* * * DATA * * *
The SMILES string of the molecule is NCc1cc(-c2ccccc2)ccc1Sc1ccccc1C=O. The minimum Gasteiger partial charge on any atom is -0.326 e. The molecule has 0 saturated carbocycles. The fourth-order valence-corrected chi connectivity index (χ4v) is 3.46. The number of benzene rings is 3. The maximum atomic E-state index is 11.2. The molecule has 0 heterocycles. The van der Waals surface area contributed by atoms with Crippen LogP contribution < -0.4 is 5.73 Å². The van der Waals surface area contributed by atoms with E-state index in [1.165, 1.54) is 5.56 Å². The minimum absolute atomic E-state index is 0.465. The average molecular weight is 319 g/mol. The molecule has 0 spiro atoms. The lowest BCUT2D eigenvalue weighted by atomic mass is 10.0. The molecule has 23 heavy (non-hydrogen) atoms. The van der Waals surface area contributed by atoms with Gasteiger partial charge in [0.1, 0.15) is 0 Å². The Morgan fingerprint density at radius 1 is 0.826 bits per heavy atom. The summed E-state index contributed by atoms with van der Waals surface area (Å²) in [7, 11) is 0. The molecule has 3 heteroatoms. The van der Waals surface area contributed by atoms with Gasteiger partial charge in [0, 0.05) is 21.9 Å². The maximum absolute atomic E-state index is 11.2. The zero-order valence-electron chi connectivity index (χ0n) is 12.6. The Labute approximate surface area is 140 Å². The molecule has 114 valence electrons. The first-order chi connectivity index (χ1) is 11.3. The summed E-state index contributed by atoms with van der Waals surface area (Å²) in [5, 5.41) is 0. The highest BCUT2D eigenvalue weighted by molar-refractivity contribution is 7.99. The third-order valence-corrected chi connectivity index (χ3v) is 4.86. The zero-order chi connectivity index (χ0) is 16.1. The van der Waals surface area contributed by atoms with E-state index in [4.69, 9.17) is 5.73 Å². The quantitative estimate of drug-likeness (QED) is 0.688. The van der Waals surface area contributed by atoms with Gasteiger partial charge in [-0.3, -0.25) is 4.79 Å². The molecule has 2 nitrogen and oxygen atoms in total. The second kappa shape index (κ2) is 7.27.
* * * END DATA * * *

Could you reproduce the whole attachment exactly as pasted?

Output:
The SMILES string of the molecule is NCc1cc(-c2ccccc2)ccc1Sc1ccccc1C=O. The minimum Gasteiger partial charge on any atom is -0.326 e. The molecule has 0 saturated carbocycles. The fourth-order valence-corrected chi connectivity index (χ4v) is 3.46. The number of benzene rings is 3. The maximum atomic E-state index is 11.2. The molecule has 0 heterocycles. The van der Waals surface area contributed by atoms with Crippen LogP contribution < -0.4 is 5.73 Å². The van der Waals surface area contributed by atoms with E-state index in [1.165, 1.54) is 5.56 Å². The minimum absolute atomic E-state index is 0.465. The average molecular weight is 319 g/mol. The molecule has 0 spiro atoms. The lowest BCUT2D eigenvalue weighted by atomic mass is 10.0. The molecule has 23 heavy (non-hydrogen) atoms. The van der Waals surface area contributed by atoms with Gasteiger partial charge in [0.1, 0.15) is 0 Å². The Morgan fingerprint density at radius 1 is 0.826 bits per heavy atom. The summed E-state index contributed by atoms with van der Waals surface area (Å²) in [7, 11) is 0. The molecule has 3 heteroatoms. The van der Waals surface area contributed by atoms with Gasteiger partial charge in [0, 0.05) is 21.9 Å². The maximum absolute atomic E-state index is 11.2. The zero-order valence-electron chi connectivity index (χ0n) is 12.6. The Labute approximate surface area is 140 Å². The molecule has 114 valence electrons. The first-order chi connectivity index (χ1) is 11.3. The summed E-state index contributed by atoms with van der Waals surface area (Å²) in [5, 5.41) is 0. The highest BCUT2D eigenvalue weighted by molar-refractivity contribution is 7.99. The third-order valence-corrected chi connectivity index (χ3v) is 4.86. The zero-order chi connectivity index (χ0) is 16.1. The van der Waals surface area contributed by atoms with E-state index in [4.69, 9.17) is 5.73 Å². The quantitative estimate of drug-likeness (QED) is 0.688. The van der Waals surface area contributed by atoms with Gasteiger partial charge in [-0.3, -0.25) is 4.79 Å². The molecule has 2 nitrogen and oxygen atoms in total. The second kappa shape index (κ2) is 7.27.